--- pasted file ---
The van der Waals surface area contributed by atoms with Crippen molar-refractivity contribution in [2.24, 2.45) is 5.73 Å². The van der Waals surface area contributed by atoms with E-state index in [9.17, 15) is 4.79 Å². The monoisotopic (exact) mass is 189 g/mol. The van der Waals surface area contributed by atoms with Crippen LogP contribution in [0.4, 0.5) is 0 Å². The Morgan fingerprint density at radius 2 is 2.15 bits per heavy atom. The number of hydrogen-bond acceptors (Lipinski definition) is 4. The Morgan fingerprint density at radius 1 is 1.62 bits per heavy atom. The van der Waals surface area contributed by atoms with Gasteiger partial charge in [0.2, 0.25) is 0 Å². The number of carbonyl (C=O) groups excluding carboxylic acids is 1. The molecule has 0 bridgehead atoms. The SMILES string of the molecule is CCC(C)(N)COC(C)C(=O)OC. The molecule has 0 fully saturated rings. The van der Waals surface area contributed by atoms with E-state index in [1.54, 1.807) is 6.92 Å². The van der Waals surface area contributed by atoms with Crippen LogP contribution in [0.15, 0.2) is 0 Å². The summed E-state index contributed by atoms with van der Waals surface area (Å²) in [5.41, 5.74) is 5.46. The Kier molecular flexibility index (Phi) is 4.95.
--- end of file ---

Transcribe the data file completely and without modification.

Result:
The van der Waals surface area contributed by atoms with Crippen molar-refractivity contribution in [2.24, 2.45) is 5.73 Å². The van der Waals surface area contributed by atoms with E-state index in [9.17, 15) is 4.79 Å². The monoisotopic (exact) mass is 189 g/mol. The van der Waals surface area contributed by atoms with Crippen LogP contribution in [0.4, 0.5) is 0 Å². The Morgan fingerprint density at radius 2 is 2.15 bits per heavy atom. The number of hydrogen-bond acceptors (Lipinski definition) is 4. The Morgan fingerprint density at radius 1 is 1.62 bits per heavy atom. The van der Waals surface area contributed by atoms with Gasteiger partial charge in [0.2, 0.25) is 0 Å². The number of carbonyl (C=O) groups excluding carboxylic acids is 1. The molecule has 0 bridgehead atoms. The SMILES string of the molecule is CCC(C)(N)COC(C)C(=O)OC. The molecule has 0 fully saturated rings. The van der Waals surface area contributed by atoms with E-state index in [1.54, 1.807) is 6.92 Å². The van der Waals surface area contributed by atoms with Crippen LogP contribution in [0.15, 0.2) is 0 Å². The summed E-state index contributed by atoms with van der Waals surface area (Å²) in [5.41, 5.74) is 5.46. The Kier molecular flexibility index (Phi) is 4.95.